Dominic Raab defends UK’s foreign aid spending cuts
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More than 2,000 soldiers parachuting from 20 aircrafts landed in darkness just miles from Vladimir Putin’s borders in Estonia, Romania and Bulgaria during a secret part of the sensitive war games, called Swift Response. Russian forces had tracked the planes – which included six US C-17s carrying 200 British Paras – with interception units on the Baltic border. They then mounted a mass jamming operation aimed at forcing commanders to abandon the exercise.
But the effort failed when the US deployed three special C-130 Hercules “air interdiction” aircraft , codenamed “Ghostrider” and packed with directional infrared countermeasures and a team of cyber experts capable of jamming any computer network.
The Russian electronic attack took place as the multi-national force joined a larger Nato exercise, Defender Europe, which boasts 30,000 troops from 26 nations and aims to reinforce the Baltic States.
Last night one senior US military source said:“The Russians are very capable and are constantly testing their systems. Their aim was to shut down the link between the ground and the aircraft which would have forced us to abandon the jump, but they failed.
“We put three EW (electronic warfare) aircraft in the air ahead of the stream and were able to target the network attack and shut them down instead.
“Our capability to counter these efforts has improved significantly in the past five years.”
The exercise, a training response to an incursion by Russian forces, included paratroopers from the Netherlands, Germany and Romania dropping from more than 18 aircraft, escorted by fighter aircraft, refuelling tankers and command aircraft.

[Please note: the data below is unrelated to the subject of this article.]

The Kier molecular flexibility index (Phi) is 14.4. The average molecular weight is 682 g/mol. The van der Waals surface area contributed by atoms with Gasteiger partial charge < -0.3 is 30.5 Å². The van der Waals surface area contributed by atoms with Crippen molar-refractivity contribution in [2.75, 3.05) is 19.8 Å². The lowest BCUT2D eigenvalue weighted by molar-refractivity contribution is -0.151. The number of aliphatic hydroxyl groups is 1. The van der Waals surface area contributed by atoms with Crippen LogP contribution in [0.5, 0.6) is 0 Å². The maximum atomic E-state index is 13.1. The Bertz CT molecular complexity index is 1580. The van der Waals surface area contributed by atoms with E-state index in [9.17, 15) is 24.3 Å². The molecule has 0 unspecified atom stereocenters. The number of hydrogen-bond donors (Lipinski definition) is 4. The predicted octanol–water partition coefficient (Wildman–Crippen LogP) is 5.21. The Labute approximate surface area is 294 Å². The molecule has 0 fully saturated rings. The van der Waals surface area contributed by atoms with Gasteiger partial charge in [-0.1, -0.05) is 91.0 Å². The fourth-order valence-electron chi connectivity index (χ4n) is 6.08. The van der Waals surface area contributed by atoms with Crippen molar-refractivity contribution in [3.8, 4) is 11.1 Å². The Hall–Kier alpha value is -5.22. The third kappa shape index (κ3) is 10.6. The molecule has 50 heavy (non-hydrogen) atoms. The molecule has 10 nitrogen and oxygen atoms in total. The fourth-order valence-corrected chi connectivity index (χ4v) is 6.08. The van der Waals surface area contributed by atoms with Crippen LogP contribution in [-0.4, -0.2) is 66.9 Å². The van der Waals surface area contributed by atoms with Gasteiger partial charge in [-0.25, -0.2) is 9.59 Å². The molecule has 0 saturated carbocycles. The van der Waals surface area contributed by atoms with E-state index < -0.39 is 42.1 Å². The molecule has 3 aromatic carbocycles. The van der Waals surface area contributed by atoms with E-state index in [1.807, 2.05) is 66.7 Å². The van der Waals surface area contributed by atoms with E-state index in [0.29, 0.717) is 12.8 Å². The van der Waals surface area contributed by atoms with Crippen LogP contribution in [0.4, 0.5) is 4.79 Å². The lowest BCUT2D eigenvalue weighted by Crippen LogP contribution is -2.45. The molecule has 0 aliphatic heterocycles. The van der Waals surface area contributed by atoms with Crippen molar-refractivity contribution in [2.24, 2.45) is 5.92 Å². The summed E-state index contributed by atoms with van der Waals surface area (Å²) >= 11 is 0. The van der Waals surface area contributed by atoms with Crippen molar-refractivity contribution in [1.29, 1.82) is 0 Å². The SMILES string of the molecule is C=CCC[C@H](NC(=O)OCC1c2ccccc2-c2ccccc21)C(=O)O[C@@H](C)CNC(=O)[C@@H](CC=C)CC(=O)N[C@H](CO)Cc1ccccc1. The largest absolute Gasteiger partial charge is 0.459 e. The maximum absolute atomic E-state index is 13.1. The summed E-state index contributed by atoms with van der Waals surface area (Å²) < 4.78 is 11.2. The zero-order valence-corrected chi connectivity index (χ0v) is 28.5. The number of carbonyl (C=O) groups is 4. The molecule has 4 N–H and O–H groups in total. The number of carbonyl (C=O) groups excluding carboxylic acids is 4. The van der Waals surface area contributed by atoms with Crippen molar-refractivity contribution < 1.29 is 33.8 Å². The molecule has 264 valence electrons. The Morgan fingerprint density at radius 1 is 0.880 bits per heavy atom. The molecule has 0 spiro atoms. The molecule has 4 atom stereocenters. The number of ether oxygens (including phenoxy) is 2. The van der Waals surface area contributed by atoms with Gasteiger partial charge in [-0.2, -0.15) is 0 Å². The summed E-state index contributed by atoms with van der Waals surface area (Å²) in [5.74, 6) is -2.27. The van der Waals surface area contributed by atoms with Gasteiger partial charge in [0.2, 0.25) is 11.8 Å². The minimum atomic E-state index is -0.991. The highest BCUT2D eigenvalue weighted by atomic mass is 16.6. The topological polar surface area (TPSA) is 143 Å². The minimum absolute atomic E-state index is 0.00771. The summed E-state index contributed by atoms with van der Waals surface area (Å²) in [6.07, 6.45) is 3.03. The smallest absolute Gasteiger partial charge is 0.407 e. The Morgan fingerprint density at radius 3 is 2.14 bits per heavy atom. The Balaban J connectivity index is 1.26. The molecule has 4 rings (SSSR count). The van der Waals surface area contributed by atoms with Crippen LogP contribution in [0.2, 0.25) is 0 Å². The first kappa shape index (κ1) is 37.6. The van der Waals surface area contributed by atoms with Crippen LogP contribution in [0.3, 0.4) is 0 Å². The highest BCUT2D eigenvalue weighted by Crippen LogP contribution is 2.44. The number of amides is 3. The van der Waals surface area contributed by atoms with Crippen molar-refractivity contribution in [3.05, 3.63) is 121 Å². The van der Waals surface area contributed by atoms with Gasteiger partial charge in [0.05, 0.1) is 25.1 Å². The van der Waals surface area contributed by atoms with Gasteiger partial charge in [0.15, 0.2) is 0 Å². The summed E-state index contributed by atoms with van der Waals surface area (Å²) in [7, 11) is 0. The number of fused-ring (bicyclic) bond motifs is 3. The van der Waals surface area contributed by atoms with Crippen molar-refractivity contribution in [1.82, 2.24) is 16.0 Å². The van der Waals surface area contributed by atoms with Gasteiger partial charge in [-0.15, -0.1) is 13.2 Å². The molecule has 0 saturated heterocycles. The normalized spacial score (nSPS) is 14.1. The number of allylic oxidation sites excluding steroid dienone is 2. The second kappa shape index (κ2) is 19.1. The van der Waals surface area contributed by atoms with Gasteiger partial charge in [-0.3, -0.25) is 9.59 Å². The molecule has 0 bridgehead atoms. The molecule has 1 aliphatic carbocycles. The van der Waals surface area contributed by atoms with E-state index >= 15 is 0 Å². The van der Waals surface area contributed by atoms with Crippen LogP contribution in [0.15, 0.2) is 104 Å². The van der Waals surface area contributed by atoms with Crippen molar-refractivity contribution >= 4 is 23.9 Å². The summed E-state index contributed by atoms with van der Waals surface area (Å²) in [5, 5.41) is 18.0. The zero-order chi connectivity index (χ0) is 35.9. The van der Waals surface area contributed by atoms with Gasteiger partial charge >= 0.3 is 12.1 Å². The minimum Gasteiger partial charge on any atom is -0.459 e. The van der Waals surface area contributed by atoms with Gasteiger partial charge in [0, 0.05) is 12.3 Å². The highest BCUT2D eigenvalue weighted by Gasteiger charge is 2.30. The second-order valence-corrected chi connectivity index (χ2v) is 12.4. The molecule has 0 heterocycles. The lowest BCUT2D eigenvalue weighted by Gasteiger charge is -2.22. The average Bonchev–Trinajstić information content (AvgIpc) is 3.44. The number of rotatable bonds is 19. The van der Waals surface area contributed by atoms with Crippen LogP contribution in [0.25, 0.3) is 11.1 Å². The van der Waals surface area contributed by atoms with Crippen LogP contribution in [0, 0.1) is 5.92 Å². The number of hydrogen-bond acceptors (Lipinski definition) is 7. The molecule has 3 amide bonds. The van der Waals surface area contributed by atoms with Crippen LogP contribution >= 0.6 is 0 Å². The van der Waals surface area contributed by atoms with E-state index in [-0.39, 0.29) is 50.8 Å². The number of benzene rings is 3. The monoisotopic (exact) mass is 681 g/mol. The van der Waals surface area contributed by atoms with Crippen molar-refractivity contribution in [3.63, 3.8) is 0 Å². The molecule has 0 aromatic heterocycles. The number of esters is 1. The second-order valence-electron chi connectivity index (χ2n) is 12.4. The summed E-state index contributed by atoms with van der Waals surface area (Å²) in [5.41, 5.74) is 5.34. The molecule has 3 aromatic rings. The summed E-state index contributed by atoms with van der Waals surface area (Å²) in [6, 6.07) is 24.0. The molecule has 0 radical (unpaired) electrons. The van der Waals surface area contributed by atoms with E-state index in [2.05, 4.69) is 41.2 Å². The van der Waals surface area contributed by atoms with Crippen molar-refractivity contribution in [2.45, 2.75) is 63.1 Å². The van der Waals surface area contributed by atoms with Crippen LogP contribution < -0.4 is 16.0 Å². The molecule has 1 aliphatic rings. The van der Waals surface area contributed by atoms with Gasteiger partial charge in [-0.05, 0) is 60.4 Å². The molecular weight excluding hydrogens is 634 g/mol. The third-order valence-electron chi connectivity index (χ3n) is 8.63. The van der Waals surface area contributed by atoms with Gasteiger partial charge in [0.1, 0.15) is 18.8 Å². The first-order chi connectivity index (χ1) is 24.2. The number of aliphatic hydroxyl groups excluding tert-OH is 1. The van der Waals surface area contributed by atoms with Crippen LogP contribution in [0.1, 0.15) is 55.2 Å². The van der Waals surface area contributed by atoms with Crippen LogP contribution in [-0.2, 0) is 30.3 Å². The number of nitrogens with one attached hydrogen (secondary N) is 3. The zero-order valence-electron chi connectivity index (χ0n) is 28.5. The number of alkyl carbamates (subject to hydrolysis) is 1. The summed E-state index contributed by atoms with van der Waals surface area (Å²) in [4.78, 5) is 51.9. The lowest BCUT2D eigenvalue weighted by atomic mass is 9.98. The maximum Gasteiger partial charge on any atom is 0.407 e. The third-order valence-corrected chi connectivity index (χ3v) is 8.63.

More than 200 Paras from 2nd Battalion the Parachute Regiment, who form the lead element of the UK’s high readiness quick reaction Airborne Task Force, flew 4,600 miles from Fort Bragg in an 11-hour flight to mount the strategic display of combat capability.
Joined by elements of the 82nd Airborne Division – using a new generation of American T-11 parachutes – they landed in Estonia, just 70 miles from the Russian border and 150 miles from Vladimir Putin’s home city of St. Petersburg.
The attempt comes in a fortnight which has seen a plethora of state-sponsored cyber attacks.
These include a ransomware attack on the Colonial pipeline, the US’ biggest fuel pipeline. Claims by US president Joe Biden that Russian involvement was not necessarily state sponsored were countered by experts who say there is no longer a distinction by cyber attacks sanctioned by Moscow and those carried out by proxies on its behalf.
On Wednesday Foreign secretary Dominic Raab challenged Russia to take control of its criminal groups adding that Moscow “can’t just wave their hands and say it’s nothing to do with them”.
But Russia was also on the receiving end, with China targeting its Rubin Design Bureau in St Petersburg -its biggest submarine design centre- with malicious software.
And last night it was still not known whether the cyber attack on Ireland’s health service – described as “the most significant cybercrime in the history of the State:” and which has brought the HSE to a standstill – was state-sponsored or just the work or a rogue criminal organisation.
Britain has formally launched its own National Cyber Force intended to disrupt cyber operations to defend UK assets.
But last night experts warned that the NCF, which will boast 3,000 staff once it’s properly up and running, may not prevent such attacks.
“Unlike the North Korean- sponsored Wannacry attacks, which targeted more than a hundred nations, the attack on the HSE seems limited to Ireland which suggests it may be the work of an organised crime group,” said Dr Danny Steed, Research Fellow in cyber security at the Henry Jackson Society think tank.
“The NCF has degraded ISIS cyber capabilities on the back of military operations.
“But allowing it to go after organised criminal groups in foreign states – including those in allied nations – because we cannot get them under control in other ways will pose some very difficult legal, ethical and policy challenges for us.”
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